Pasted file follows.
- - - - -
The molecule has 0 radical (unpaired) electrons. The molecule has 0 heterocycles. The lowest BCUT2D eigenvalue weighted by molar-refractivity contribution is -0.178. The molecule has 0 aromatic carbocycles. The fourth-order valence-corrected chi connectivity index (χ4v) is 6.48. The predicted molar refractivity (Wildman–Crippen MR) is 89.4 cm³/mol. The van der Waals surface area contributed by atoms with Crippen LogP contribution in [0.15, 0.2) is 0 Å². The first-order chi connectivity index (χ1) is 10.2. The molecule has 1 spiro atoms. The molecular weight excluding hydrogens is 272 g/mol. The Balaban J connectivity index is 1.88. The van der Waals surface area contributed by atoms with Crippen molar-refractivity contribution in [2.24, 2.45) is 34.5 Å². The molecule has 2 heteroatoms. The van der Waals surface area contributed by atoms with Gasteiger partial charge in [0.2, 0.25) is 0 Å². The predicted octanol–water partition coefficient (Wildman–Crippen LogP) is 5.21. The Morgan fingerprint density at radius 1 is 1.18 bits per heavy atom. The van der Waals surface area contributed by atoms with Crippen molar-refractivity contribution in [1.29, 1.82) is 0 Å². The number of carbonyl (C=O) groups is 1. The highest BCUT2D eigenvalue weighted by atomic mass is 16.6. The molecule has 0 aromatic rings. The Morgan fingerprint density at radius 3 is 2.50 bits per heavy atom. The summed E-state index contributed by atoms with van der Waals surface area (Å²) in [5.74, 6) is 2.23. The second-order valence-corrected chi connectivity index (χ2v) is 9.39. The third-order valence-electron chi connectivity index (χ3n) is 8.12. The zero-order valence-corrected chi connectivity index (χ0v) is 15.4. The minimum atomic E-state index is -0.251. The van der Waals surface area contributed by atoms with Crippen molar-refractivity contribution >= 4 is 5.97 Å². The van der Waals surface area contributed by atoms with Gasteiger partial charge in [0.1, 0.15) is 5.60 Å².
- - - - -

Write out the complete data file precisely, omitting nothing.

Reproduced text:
The molecule has 0 radical (unpaired) electrons. The molecule has 0 heterocycles. The lowest BCUT2D eigenvalue weighted by molar-refractivity contribution is -0.178. The molecule has 0 aromatic carbocycles. The fourth-order valence-corrected chi connectivity index (χ4v) is 6.48. The predicted molar refractivity (Wildman–Crippen MR) is 89.4 cm³/mol. The van der Waals surface area contributed by atoms with Crippen LogP contribution in [0.15, 0.2) is 0 Å². The first-order chi connectivity index (χ1) is 10.2. The molecule has 1 spiro atoms. The molecular weight excluding hydrogens is 272 g/mol. The Balaban J connectivity index is 1.88. The van der Waals surface area contributed by atoms with Crippen molar-refractivity contribution in [2.24, 2.45) is 34.5 Å². The molecule has 2 heteroatoms. The van der Waals surface area contributed by atoms with Gasteiger partial charge in [0.2, 0.25) is 0 Å². The predicted octanol–water partition coefficient (Wildman–Crippen LogP) is 5.21. The Morgan fingerprint density at radius 1 is 1.18 bits per heavy atom. The van der Waals surface area contributed by atoms with Crippen molar-refractivity contribution in [1.29, 1.82) is 0 Å². The number of carbonyl (C=O) groups is 1. The highest BCUT2D eigenvalue weighted by atomic mass is 16.6. The molecule has 0 aromatic rings. The Morgan fingerprint density at radius 3 is 2.50 bits per heavy atom. The summed E-state index contributed by atoms with van der Waals surface area (Å²) in [5.74, 6) is 2.23. The second-order valence-corrected chi connectivity index (χ2v) is 9.39. The third-order valence-electron chi connectivity index (χ3n) is 8.12. The zero-order valence-corrected chi connectivity index (χ0v) is 15.4. The minimum atomic E-state index is -0.251. The van der Waals surface area contributed by atoms with Crippen molar-refractivity contribution >= 4 is 5.97 Å². The van der Waals surface area contributed by atoms with Gasteiger partial charge in [0.1, 0.15) is 5.60 Å².